Been Friendzoned? Why You Need To Ditch The Friendzone Myth
Heard of the friendzone? Perhaps you’ve been friendzoned, or friendzoned someone else. I’ve most heard the term amongst men, but a few women have referred to it as well.
Being ‘friendzoned’ is when you want to be with someone romantically but the other person displays that you’re ‘just’ a friend – not a romantic or sexual partner. I have a few issues with the term friendzone.
Firstly, stating that you’ve been ‘friendzoned’ assumes that there was, at some point, the potential for you to get what you want. ie. to become a romantic and/or sexual partner of the other person. But from the other person’s point of view, they may never have even considered it an option.
When the other person doesn’t show any romantic or sexual attraction back, friendship isn’t wanted or welcomed by the one calling ‘friendzoned’. Instead, the pursuer deflects their sense of rejection back to the object of their affection or lust.
It’s almost like the term friendzone is another way of saying, oh damn, they made a mistake. They took the wrong path. They accidentally want to be ‘just’ friends rather than accept my -exceedingly flattering- offer of becoming my romantic or sexual partner.
Shouldn’t both romantic or sexual partners get equal choice about pursuing any type of relationship together? Is it right to use the term friendzone negatively towards someone who decides not to go ahead and become your partner or sexual conquest? To deride someone over their ability to communicate clearly, to actively consent (or not), by slinging round a term which has become associated with the douchebro ilk?
I don’t think so.
Secondly, what’s wrong with being friends? Sure, you fancy the pants off them. Or maybe they’re the love of your life, and you’re hurt that the feelings aren’t reciprocated. But when someone clearly shows you (whether by words or actions) that they’re just not into you that way, all you can do is accept that. There’s no need to label it up as anything – it’s simply a grown person making a conscious decision based on their feelings.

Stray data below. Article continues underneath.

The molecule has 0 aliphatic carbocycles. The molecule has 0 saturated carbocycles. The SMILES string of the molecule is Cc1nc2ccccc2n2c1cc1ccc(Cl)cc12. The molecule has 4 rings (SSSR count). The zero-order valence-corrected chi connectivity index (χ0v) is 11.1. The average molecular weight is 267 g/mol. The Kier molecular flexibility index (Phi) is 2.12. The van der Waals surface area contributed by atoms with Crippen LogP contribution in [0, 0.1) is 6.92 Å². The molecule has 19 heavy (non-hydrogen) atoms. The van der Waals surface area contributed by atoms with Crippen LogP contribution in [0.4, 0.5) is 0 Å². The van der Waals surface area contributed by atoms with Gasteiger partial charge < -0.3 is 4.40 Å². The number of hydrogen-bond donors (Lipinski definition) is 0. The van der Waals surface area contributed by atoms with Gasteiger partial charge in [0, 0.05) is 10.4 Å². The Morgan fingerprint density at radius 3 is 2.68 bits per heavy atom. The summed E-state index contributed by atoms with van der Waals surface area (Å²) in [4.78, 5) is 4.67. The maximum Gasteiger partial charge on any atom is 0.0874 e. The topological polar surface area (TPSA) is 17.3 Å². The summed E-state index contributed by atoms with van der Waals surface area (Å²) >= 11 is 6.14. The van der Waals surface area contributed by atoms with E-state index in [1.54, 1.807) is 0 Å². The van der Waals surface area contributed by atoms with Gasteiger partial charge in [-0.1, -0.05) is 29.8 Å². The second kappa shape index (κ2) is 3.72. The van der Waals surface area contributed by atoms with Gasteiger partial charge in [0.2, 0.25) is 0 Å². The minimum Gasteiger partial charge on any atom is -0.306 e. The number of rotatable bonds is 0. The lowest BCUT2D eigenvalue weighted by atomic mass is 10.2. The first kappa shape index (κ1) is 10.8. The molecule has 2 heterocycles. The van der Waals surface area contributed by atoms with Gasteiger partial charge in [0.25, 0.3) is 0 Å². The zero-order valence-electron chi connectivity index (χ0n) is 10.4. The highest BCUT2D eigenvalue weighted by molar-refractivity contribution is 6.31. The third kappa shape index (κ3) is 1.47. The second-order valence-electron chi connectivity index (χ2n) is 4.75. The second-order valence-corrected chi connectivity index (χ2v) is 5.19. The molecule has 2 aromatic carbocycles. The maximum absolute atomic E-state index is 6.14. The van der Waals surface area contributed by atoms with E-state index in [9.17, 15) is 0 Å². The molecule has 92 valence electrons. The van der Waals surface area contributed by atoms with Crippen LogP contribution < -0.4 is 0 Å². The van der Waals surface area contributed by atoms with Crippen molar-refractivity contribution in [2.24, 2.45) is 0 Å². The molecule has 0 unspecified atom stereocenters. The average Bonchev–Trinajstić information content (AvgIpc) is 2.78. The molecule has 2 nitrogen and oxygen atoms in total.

Friendship has a value of its own. It’s not the consolation prize. Don’t view it as, “Well, I guess if I get to hang round with you still then I suppose we can be just friends.”
I hate that: just friends. There’s no just about it. Friends are hugely important. They’re your support network. They’re who you turn to in times of need (just not for your sexual needs, in this case!).
And for those who think that a man and woman can’t have a successful platonic friendship? You’re so very wrong. Ok, in some circumstances boundaries may need to be set, and then (of course) respected. It wouldn’t be realistic to imagine that every hetero man/woman friendship out there is going to have strictly platonic feelings on both sides. Sometimes one friend does develop romantic/sexual feelings for the other.
It’s how you deal with it when it happens that counts. And chalking it up as being ‘friendzoned’, minimising the value of your friendship with that person by deriding the relationship in that way, insulting them by making it clear you were only friends in order to reach some sort of next level, isn’t the way.
The friendzone myth is persistent, annoying and yes, insulting. It also seems to be a stubborn fixture in (particularly hetero) culture.
If your friend doesn’t want to become your girlfriend (or boyfriend, for that matter), if they don’t respond positively to your sexual advances, don’t be that guy. Don’t whinge about being friendzoned to your mates, making out like your friend is some non-consensual tease and denial bitch. They’ve made a choice which your actions possibly moved them communicate quite clearly, they’ve told you their feelings – now it’s time to deal with it.
Does this person have value to you as a friend, or were you only ever pursuing them for sex or a romantic relationship? Have a think about it – but before you do that, please erase the term friendzone from your vocabulary.
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